This pipe emerges from the concrete slab floor in a corner of my house's full basement. I believe it's a 4" polyethylene sewer pipe (narrow walls, black interior, white exterior). I can't tell if it's perforated or not below the surface.

Polyethylene sewer pipe emerging from basement floor, capped Polyethylene sewer pipe emerging from basement floor, uncapped

As you can see from the picture it goes down 4 feet. From that point it bends and appears to penetrate horizontally through the adjacent frost wall. (I know this from fiddling with a tape measure and a flashlight.)

Polyethylene sewer pipe emerging from basement floor, with tape measure

When I uncapped it, I noticed that air seemed to be blowing out of the pipe into the house, and I wondered if it was connected to either of the mystery pipes that emerge from the ground at opposite corners on the outside of my house.

Polyethylene sewer pipe emerging from ground exterior, adjacent to foundation Another polyethylene sewer pipe emerging from ground exterior, adjacent to foundation

I eventually convinced myself that the pipe is connected to the nearer of the two exterior pipes. (I did this by putting a vacuum down the pipe inside the house and noticing that the nearer exterior pipe was sucking air when I turned on the vacuum.)

Polyethylene sewer pipe emerging from basement floor, with vacuum

This is the layout: Diagram of house footprint and pipe locations

Various contractors at the house have speculated about the pipe's purpose. Theories include:

  1. It functioned temporarily during construction, after the house's electricity was connected, to run electrical wires from the house to a trailer outside that needed electricity. (The people who built the house lived in a temporary trailer outside while the house was under construction.)
  2. It's for an illegal basement sink that would drain directly into the ground instead of running out to the septic system.
  3. It's for radon reduction. A fan needs to be added above the interior pipe to pull air from beneath the basement floor, inside the frost wall. (But if so, why does it vent outside? Also, it seems to go through the frost wall immediately. I don't believe there is any perforated pipe beneath the slab inside the frost wall.)
  4. It's for passive radon reduction. The air from beneath the basement floor, inside the frost wall, is intended to vent outside. (But if so, why would the pipe come up through the floor into the basement at all? And again, there doesn't seem to be much perforated pipe inside the frost wall.)
  5. The exterior corner pipes were intended for roof gutters to drain into. (But if so, why plumb one through the frost wall and up into the basement?)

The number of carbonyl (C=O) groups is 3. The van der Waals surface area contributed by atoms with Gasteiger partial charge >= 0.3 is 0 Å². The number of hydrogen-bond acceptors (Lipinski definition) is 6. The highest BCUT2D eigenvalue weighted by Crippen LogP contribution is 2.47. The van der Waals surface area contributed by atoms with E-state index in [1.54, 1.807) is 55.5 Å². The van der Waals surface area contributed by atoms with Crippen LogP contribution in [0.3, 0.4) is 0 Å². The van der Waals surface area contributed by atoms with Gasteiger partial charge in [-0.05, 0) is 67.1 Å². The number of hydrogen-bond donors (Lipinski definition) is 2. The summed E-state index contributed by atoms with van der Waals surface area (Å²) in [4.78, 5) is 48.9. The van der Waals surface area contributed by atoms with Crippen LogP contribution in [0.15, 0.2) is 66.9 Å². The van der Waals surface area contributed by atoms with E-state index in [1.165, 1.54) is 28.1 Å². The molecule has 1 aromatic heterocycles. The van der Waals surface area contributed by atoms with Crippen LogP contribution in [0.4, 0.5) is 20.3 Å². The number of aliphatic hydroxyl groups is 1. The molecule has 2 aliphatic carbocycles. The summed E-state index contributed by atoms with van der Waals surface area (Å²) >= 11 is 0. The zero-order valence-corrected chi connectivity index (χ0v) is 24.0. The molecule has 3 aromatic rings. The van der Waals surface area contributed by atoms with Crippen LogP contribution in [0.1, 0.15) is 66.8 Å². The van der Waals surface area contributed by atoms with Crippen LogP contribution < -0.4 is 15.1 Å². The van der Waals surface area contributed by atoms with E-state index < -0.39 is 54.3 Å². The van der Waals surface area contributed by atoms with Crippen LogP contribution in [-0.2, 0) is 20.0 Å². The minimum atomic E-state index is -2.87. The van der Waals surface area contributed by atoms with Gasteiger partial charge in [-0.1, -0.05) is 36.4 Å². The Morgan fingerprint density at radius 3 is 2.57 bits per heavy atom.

I am about to finish the basement room, and I intend to wall off access to the pipe. But I would like to know what it's for before I lose access to it forever.

  • Got a 6 foot section of Romex cable? Shove it down there and see if it makes it past the first bend without too much fight. If so, they installed a gentle curve (wide radius) and it's for electrical. Honestly, I'm amazed it's not full of water. Commented Mar 26, 2017 at 18:02
  • @Harper, the tape measure did navigate the curve. I was able to run it about 7 feet before it kinked. I live on a rocky hillside in New Hampshire, and the natural drainage around the house seems really good--there's no sump pump, and the basement has been bone dry for years. On the other hand, houses in NH are notorious for radon, which led my thinking in that direction.
    – Michael H
    Commented Mar 26, 2017 at 18:30
  • 1
    It's the right size pipe. But a radon system would blow out, not in. And I'd expect there to be a lot more apparatus, festooned with special markings. Bless your drainage, around here we have to lay stone and drains if we want that. Since it's laid out like a trap (inverted siphon), I would have expected that pipe to be full of water (which is fine for electrical conduit, that's why the wire's rated THWN.) Are you sure they're connected? When you run the vacuum and plug the outside hole, does the motor spool up? Maybe all 3 go to the same destination downhill. Commented Mar 26, 2017 at 18:45
  • You've run a radon test? It was OK? If so, even if it IS a radon (if needed) setup you don't need it... were it active, there would fans attached to it. Otherwise you can hire someone with an in-pipe camera to develop more information about it/them. I would agree with plugging the one you know is connected and checking the far one. I'd also consider (cheaper than the pipe camera) dumping some non-toxic septic dye and water in them and see if you find it downhill - could just be drains (with the stub pipe in the basement not turned into a floor drain.)
    – Ecnerwal
    Commented Mar 26, 2017 at 19:09
  • It could be a passive radon mitigation system, or it could simply be intended for that purpose, as the question suggests. The fact that air moves into the home doesn't tell us anything other than just that.
    – isherwood
    Commented Mar 26, 2017 at 21:56

4 Answers 4


Yes, your area is known for radon and it It looks like pipe is the rough-in for a radon system.

When we install radon piping, we install a series of perforated pipes embedded into gravel in the crawl space or under a slab-on-grade floor. We also provide a series of pipes in the ground around the exterior of the building too.

Usually the two systems are not connected, but work in tandem. The exterior pipe and gravel provide an inlet for air, so the interior pipe and gravel can exhaust the air under the building. However, the exterior gravel needs to be "connected" to the interior gravel (gravel under the building,) so air can be drawn through the gravel under building to purge the area.